A great number of elderly people are marked by loneliness, mainly because of their children living in distant places. In this case, telephone has always been a consolation for them in order to communicate directly with their beloving ones. The advancement of digital technologies has brought a new dimension in the communication of the seniors, since they can combine voice and video calls with digital tools that can be easily used by them.
Even thought that sounds as a magnificent idea for older people to keep in touch with their family and friends, the problem is that most of them are unfamiliar with new technologies and are afraid of using them. Furthermore, many of the senior houses or hospitals are lacking an internet access, which is necessary for making a voice and video call. Setting up a video call station for the elderly is very easy and requires a computer and a webcamera, either a tablet or a smartphone, and an internet connection. Skype or Google Hangout are nice and very easy digital tools to use, combining voice and video calls. In the market there are a lot of free applications that support voice and video calls.
But why seniors need the video to contact with their family? Apart from a more direct way of communication, video is considered as an extremely useful application especially for elderly that face hearing problems. Video calls benefit, as they can utilize the facial expressions and body language – lost in a basic phone call – to enhance communication. For instance reading lips can help improve understanding among seniors, when they can’t hear well.
In voice and video calls, seniors can watch their grandchildren to snuff off the candles in the birthday cake, sing christmas carols with all the family, and generally share a special moment with loved ones. Video calls also give the chance for communication and peer learning among the elderly, who have the opportunity to exercise their digital skills and feel active.
In conclusion, technology should be considered as a helpmate rather than as an enemy for seniors. Particularly, the voice and video applications is the easiest way to keep the elderly updated and activated in digital world.
In a world where information and communications technology (ICT), and in particular the internet, are transforming the way we communicate, learn and work, thousands of independent sector social care services for adults in England – many of them small, private or voluntary sector organisations – do not have access to high-quality internet or digital technology. This means their users and staff are at a disadvantage in terms of access to training and development, knowledge gathering and full participation in the support networks available online. In 2010, the Social Care Institute for Excellence (SCIE) commissioned the National Institute of Adult Continuing Education (NIACE) and the Institute for Employment Studies (IES) to undertake a study into the impact of the Get Connected Investment Project. It was established by the Department of Health aimed to enable care providers to improve access for service users, carers, visitors and staff to ICT so they can use the power of the internet to communicate, learn and train.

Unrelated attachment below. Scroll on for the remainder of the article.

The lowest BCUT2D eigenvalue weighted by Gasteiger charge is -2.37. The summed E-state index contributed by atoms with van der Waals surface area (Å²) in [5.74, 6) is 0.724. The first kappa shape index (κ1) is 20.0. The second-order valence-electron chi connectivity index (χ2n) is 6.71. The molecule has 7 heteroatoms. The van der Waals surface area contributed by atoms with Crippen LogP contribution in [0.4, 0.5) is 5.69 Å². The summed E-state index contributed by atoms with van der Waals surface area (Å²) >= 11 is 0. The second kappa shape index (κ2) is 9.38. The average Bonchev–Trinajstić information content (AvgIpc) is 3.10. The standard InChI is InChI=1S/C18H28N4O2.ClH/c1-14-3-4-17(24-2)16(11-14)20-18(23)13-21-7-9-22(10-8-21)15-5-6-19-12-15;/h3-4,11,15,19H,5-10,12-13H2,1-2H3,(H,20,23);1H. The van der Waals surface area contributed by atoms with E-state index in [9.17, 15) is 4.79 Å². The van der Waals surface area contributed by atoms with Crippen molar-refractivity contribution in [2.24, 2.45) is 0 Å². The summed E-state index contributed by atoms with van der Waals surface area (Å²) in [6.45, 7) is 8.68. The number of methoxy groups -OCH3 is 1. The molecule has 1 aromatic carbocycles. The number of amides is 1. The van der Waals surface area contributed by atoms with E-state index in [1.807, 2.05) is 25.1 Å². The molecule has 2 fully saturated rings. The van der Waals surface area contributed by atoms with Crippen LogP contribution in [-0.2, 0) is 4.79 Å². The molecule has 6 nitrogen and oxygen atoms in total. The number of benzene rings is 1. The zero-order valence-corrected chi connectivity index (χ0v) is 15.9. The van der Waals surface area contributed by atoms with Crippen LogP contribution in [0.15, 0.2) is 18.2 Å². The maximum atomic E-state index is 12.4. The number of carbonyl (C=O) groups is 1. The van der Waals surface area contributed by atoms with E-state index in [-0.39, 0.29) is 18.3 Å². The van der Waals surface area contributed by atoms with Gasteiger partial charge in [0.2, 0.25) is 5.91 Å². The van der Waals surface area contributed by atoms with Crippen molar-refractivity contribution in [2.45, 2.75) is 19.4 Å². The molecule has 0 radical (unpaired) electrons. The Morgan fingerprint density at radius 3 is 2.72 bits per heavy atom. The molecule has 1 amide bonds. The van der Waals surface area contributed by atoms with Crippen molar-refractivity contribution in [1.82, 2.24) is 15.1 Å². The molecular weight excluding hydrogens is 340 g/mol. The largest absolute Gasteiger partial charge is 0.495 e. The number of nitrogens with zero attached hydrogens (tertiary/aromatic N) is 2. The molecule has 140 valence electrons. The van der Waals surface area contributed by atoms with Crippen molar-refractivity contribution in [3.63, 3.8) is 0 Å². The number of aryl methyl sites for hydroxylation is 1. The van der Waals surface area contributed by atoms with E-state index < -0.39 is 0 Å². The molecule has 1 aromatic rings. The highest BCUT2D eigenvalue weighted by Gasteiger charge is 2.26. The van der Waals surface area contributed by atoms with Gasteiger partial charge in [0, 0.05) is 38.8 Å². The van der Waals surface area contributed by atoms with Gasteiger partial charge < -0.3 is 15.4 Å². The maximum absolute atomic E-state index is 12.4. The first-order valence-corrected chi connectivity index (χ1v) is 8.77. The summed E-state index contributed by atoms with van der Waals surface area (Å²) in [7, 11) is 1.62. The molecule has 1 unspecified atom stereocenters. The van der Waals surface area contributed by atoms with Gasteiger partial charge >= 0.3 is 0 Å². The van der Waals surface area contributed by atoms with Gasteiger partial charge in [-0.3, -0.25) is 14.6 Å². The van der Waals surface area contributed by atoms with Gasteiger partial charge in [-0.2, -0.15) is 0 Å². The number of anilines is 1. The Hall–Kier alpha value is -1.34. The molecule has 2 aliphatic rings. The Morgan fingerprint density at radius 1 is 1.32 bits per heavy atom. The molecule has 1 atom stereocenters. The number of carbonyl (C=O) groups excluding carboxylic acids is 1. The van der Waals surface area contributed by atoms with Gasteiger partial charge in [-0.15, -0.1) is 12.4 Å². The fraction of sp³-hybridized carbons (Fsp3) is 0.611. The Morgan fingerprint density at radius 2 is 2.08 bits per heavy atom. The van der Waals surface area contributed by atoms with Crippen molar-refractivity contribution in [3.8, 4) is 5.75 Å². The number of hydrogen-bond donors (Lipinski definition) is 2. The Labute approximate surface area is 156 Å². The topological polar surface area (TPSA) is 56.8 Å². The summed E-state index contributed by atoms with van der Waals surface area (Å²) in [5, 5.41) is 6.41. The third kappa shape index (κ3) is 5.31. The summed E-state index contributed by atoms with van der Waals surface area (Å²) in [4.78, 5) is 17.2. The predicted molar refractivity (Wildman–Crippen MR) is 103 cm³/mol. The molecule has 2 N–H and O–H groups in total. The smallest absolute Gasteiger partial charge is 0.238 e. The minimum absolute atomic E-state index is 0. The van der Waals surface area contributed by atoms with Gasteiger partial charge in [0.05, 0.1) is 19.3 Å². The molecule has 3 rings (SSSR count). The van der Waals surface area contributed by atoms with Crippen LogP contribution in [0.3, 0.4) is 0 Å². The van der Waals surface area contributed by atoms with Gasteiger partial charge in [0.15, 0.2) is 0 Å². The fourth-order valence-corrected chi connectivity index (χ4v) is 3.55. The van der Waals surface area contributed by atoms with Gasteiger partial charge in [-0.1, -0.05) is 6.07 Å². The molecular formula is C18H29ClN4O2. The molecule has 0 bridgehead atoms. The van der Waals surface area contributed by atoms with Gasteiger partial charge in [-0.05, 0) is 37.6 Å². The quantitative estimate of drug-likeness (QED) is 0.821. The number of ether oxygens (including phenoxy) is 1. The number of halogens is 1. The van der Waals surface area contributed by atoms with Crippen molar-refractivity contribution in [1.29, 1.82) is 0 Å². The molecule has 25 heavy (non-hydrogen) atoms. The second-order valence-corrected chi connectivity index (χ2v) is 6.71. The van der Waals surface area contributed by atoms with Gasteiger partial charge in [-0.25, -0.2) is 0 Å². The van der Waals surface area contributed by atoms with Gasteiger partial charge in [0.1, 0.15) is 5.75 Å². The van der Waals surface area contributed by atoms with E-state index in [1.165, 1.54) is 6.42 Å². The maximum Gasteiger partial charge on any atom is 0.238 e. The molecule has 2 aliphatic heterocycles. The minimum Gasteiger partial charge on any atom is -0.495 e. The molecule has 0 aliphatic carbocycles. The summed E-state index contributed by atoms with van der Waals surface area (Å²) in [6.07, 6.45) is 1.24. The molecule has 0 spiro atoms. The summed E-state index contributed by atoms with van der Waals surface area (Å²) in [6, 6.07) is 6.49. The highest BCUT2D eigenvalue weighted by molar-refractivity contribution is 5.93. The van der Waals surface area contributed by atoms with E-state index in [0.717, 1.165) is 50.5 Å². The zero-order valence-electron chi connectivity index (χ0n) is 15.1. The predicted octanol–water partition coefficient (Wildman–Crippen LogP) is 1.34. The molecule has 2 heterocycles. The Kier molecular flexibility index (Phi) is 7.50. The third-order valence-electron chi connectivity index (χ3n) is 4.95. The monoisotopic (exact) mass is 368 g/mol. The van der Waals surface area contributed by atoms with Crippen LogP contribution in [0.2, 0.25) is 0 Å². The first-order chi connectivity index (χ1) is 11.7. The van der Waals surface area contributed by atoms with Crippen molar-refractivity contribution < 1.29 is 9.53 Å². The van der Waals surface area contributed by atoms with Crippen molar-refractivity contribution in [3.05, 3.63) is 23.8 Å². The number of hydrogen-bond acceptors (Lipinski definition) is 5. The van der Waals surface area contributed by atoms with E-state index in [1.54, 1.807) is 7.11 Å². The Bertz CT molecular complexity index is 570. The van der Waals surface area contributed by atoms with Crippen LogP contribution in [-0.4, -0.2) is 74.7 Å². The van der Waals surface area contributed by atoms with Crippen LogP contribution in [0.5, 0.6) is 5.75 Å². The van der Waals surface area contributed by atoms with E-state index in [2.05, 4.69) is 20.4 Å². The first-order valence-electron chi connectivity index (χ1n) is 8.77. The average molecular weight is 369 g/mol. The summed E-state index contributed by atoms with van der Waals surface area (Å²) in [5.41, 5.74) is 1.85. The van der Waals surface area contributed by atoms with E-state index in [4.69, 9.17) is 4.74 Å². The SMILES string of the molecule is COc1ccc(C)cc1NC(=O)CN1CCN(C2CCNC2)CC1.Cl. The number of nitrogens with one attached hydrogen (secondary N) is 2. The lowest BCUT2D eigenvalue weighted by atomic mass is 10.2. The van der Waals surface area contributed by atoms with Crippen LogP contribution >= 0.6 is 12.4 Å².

The evaluation included two rounds of surveys, conducted online, with emails being sent to the main contacts. These were mainly managers or owner/managers, but in some cases were individuals in roles such as activities co-ordinators or administrators. In addition, these lead contacts were asked to forward emails containing survey links to their staff and, where they felt it appropriate, to their service users. The evaluation also included in-depth research at twenty case study sites, each of which was contacted twice by members of the evaluation team, with each round of interviews taking place following each of the two survey rounds. To read more on the survey, please, visit NIACE’s website.
One of the good practices providers presented is Social Care Institute of Excellence with a vast collection of easily understandable good practices that are transferable sustainable and accessible. Such a practice is ‘Carer Aware: Online training course and information resource for carers’, an e-learning course designed to meet the needs of carers. Dudley MBC has designated local libraries as Carer information points and developed free online training for staff and carers. Dudley consulted with carers and staff to develop these resources which have widespread approval.
This is an online resource available to all carers of people with a long term illness or a disability or who are older and frail, staff, employers and members of the public who wish to know about carers and how they can be supported in the Borough. The online course has also been used to train staff in the 13 libraries across the Borough. Carers were included from the start in the development of the material. Carers were sceptical about the fact that this is an e-resource and not everyone has a PC but it was emphasized that this material can be accessed in public access computers, by other people on their behalf and can be delivered as face to face (blended) learning. The online course was developed, trialled and is now live which is linked to a Carer Aware accreditation scheme.
Carers and staff were involved at each stage of development through being given access to an e-demonstration site. They commented on style, format, ease of use, accessibility and usefulness of information.
To read more, please visit: UK Good Practice Collection
Kirsti Ala-Mutka: Mapping Digital Competence:Towards a Conceptual Understanding; JRC67075 – 2011
UK Good Practice Collection
Developing Skills for Carers
Alistair Lockhart-Smith, Fiona Aldridge, Helen Plant, Helen Stevens, Joy Oakley, Linda Miller, Ljaja Sterland, Lorraine Casey, Tom Higgins: : Get Connected – Impact Evaluation
Author: Eva Suba